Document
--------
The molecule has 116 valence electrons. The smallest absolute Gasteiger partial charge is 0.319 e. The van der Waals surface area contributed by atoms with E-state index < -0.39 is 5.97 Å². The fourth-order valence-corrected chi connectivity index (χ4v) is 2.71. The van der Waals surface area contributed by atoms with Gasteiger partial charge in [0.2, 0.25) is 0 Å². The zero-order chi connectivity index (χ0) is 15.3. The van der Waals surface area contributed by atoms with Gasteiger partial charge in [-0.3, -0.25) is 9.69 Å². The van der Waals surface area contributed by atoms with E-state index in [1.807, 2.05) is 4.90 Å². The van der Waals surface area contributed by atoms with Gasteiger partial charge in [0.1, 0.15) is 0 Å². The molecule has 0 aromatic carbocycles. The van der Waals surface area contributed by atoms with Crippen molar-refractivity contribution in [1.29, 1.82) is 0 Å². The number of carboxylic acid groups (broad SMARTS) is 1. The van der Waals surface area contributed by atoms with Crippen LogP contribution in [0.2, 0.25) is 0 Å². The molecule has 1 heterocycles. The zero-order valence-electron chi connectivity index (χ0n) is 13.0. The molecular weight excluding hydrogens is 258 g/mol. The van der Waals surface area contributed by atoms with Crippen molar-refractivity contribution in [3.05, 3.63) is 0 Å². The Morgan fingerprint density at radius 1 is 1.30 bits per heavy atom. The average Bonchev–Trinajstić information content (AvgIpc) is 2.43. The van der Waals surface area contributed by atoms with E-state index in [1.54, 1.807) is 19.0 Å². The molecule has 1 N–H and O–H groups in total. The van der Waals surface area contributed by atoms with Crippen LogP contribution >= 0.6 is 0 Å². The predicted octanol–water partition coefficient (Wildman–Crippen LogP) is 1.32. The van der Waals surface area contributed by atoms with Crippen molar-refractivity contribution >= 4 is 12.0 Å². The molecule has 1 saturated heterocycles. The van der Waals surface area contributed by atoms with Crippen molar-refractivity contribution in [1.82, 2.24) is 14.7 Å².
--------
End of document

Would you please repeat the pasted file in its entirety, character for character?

The molecule has 116 valence electrons. The smallest absolute Gasteiger partial charge is 0.319 e. The van der Waals surface area contributed by atoms with E-state index < -0.39 is 5.97 Å². The fourth-order valence-corrected chi connectivity index (χ4v) is 2.71. The van der Waals surface area contributed by atoms with Gasteiger partial charge in [0.2, 0.25) is 0 Å². The zero-order chi connectivity index (χ0) is 15.3. The van der Waals surface area contributed by atoms with Gasteiger partial charge in [-0.3, -0.25) is 9.69 Å². The van der Waals surface area contributed by atoms with E-state index in [1.807, 2.05) is 4.90 Å². The van der Waals surface area contributed by atoms with Gasteiger partial charge in [0.1, 0.15) is 0 Å². The molecule has 0 aromatic carbocycles. The van der Waals surface area contributed by atoms with Crippen molar-refractivity contribution in [1.29, 1.82) is 0 Å². The number of carboxylic acid groups (broad SMARTS) is 1. The van der Waals surface area contributed by atoms with Crippen LogP contribution in [0.2, 0.25) is 0 Å². The molecule has 1 heterocycles. The zero-order valence-electron chi connectivity index (χ0n) is 13.0. The molecular weight excluding hydrogens is 258 g/mol. The van der Waals surface area contributed by atoms with Crippen molar-refractivity contribution in [3.05, 3.63) is 0 Å². The Morgan fingerprint density at radius 1 is 1.30 bits per heavy atom. The average Bonchev–Trinajstić information content (AvgIpc) is 2.43. The van der Waals surface area contributed by atoms with E-state index in [1.54, 1.807) is 19.0 Å². The molecule has 1 N–H and O–H groups in total. The van der Waals surface area contributed by atoms with Crippen LogP contribution >= 0.6 is 0 Å². The predicted octanol–water partition coefficient (Wildman–Crippen LogP) is 1.32. The van der Waals surface area contributed by atoms with Crippen molar-refractivity contribution >= 4 is 12.0 Å². The molecule has 1 saturated heterocycles. The van der Waals surface area contributed by atoms with Crippen molar-refractivity contribution in [1.82, 2.24) is 14.7 Å².